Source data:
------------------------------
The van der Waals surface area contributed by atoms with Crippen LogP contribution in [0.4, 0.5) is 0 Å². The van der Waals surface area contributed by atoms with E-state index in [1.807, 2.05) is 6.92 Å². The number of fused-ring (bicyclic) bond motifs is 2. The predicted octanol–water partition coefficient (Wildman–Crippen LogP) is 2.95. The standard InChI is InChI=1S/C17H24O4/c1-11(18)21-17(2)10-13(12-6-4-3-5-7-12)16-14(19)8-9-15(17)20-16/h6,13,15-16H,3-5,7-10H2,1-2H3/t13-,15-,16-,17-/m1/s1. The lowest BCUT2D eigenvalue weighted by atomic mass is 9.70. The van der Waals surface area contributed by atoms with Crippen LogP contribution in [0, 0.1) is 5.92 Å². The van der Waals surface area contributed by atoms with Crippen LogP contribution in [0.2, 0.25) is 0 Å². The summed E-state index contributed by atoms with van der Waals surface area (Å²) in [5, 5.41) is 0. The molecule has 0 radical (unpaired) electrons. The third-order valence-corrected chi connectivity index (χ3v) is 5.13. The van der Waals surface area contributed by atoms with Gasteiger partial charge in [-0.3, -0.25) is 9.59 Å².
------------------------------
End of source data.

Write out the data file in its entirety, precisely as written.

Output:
The van der Waals surface area contributed by atoms with Crippen LogP contribution in [0.4, 0.5) is 0 Å². The van der Waals surface area contributed by atoms with E-state index in [1.807, 2.05) is 6.92 Å². The number of fused-ring (bicyclic) bond motifs is 2. The predicted octanol–water partition coefficient (Wildman–Crippen LogP) is 2.95. The standard InChI is InChI=1S/C17H24O4/c1-11(18)21-17(2)10-13(12-6-4-3-5-7-12)16-14(19)8-9-15(17)20-16/h6,13,15-16H,3-5,7-10H2,1-2H3/t13-,15-,16-,17-/m1/s1. The lowest BCUT2D eigenvalue weighted by atomic mass is 9.70. The van der Waals surface area contributed by atoms with Crippen LogP contribution in [0, 0.1) is 5.92 Å². The van der Waals surface area contributed by atoms with Crippen LogP contribution in [0.2, 0.25) is 0 Å². The summed E-state index contributed by atoms with van der Waals surface area (Å²) in [5, 5.41) is 0. The molecule has 0 radical (unpaired) electrons. The third-order valence-corrected chi connectivity index (χ3v) is 5.13. The van der Waals surface area contributed by atoms with Gasteiger partial charge in [-0.3, -0.25) is 9.59 Å².